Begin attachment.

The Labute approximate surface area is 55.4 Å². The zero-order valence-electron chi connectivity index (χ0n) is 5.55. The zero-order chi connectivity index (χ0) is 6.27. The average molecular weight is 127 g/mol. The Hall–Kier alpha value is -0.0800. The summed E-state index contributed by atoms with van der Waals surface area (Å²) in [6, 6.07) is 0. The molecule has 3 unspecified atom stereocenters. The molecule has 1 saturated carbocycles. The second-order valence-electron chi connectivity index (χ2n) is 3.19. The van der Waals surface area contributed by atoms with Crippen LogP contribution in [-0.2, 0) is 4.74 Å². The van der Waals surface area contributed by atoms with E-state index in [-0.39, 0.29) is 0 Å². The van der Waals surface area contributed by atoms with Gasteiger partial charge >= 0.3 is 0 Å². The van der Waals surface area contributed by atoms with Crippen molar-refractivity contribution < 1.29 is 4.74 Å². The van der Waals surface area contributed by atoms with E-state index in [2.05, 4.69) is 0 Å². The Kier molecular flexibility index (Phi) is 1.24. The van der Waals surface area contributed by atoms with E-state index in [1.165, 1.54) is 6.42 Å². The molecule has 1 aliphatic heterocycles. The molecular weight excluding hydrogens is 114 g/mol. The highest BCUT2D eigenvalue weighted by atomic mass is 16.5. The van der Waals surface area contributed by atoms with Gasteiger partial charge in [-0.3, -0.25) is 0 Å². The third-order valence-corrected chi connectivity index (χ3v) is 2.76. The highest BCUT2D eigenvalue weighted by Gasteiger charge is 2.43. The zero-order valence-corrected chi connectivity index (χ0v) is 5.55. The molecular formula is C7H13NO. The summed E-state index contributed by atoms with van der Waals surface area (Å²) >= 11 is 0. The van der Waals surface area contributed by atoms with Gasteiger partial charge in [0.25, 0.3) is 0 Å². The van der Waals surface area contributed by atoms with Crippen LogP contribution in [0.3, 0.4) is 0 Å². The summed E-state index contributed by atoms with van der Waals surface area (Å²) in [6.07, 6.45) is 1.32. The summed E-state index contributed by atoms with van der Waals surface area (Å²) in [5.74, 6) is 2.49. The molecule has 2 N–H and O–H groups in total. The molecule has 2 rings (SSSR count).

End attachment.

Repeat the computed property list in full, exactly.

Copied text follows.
The Labute approximate surface area is 55.4 Å². The zero-order valence-electron chi connectivity index (χ0n) is 5.55. The zero-order chi connectivity index (χ0) is 6.27. The average molecular weight is 127 g/mol. The Hall–Kier alpha value is -0.0800. The summed E-state index contributed by atoms with van der Waals surface area (Å²) in [6, 6.07) is 0. The molecule has 3 unspecified atom stereocenters. The molecule has 1 saturated carbocycles. The second-order valence-electron chi connectivity index (χ2n) is 3.19. The van der Waals surface area contributed by atoms with Crippen LogP contribution in [-0.2, 0) is 4.74 Å². The van der Waals surface area contributed by atoms with E-state index in [-0.39, 0.29) is 0 Å². The van der Waals surface area contributed by atoms with Gasteiger partial charge >= 0.3 is 0 Å². The van der Waals surface area contributed by atoms with Crippen molar-refractivity contribution < 1.29 is 4.74 Å². The van der Waals surface area contributed by atoms with E-state index in [2.05, 4.69) is 0 Å². The Kier molecular flexibility index (Phi) is 1.24. The van der Waals surface area contributed by atoms with E-state index in [1.165, 1.54) is 6.42 Å². The molecule has 1 aliphatic heterocycles. The molecular weight excluding hydrogens is 114 g/mol. The highest BCUT2D eigenvalue weighted by atomic mass is 16.5. The van der Waals surface area contributed by atoms with Gasteiger partial charge in [-0.3, -0.25) is 0 Å². The third-order valence-corrected chi connectivity index (χ3v) is 2.76. The highest BCUT2D eigenvalue weighted by Gasteiger charge is 2.43. The zero-order valence-corrected chi connectivity index (χ0v) is 5.55. The molecular formula is C7H13NO. The summed E-state index contributed by atoms with van der Waals surface area (Å²) >= 11 is 0. The van der Waals surface area contributed by atoms with Gasteiger partial charge in [0.25, 0.3) is 0 Å². The van der Waals surface area contributed by atoms with Crippen LogP contribution in [0.3, 0.4) is 0 Å². The summed E-state index contributed by atoms with van der Waals surface area (Å²) in [6.07, 6.45) is 1.32. The summed E-state index contributed by atoms with van der Waals surface area (Å²) in [5.74, 6) is 2.49. The molecule has 2 N–H and O–H groups in total. The molecule has 2 rings (SSSR count).